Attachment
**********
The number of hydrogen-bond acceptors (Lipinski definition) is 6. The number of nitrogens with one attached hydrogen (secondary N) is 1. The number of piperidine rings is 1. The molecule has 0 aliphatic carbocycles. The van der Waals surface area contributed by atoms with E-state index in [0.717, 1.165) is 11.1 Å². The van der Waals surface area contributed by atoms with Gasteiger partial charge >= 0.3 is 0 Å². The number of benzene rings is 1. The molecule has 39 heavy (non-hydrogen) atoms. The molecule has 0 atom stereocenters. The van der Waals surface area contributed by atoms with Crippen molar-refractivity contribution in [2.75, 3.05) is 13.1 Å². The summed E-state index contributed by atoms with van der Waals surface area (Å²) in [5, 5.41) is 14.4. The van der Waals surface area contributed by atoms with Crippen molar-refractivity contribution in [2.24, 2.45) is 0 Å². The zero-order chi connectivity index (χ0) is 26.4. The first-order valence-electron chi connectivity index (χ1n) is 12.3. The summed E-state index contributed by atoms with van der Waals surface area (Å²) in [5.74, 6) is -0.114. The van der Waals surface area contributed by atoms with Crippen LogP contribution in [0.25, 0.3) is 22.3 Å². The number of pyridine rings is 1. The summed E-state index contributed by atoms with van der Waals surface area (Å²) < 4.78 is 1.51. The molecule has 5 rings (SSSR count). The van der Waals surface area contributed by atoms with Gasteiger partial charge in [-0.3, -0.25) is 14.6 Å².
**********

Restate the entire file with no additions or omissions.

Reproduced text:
The number of hydrogen-bond acceptors (Lipinski definition) is 6. The number of nitrogens with one attached hydrogen (secondary N) is 1. The number of piperidine rings is 1. The molecule has 0 aliphatic carbocycles. The van der Waals surface area contributed by atoms with E-state index in [0.717, 1.165) is 11.1 Å². The van der Waals surface area contributed by atoms with Gasteiger partial charge >= 0.3 is 0 Å². The number of benzene rings is 1. The molecule has 39 heavy (non-hydrogen) atoms. The molecule has 0 atom stereocenters. The van der Waals surface area contributed by atoms with Crippen molar-refractivity contribution in [2.75, 3.05) is 13.1 Å². The summed E-state index contributed by atoms with van der Waals surface area (Å²) in [5, 5.41) is 14.4. The van der Waals surface area contributed by atoms with Crippen molar-refractivity contribution in [2.24, 2.45) is 0 Å². The zero-order chi connectivity index (χ0) is 26.4. The first-order valence-electron chi connectivity index (χ1n) is 12.3. The summed E-state index contributed by atoms with van der Waals surface area (Å²) in [5.74, 6) is -0.114. The van der Waals surface area contributed by atoms with Crippen LogP contribution in [0.25, 0.3) is 22.3 Å². The number of pyridine rings is 1. The summed E-state index contributed by atoms with van der Waals surface area (Å²) < 4.78 is 1.51. The molecule has 5 rings (SSSR count). The van der Waals surface area contributed by atoms with Gasteiger partial charge in [-0.3, -0.25) is 14.6 Å².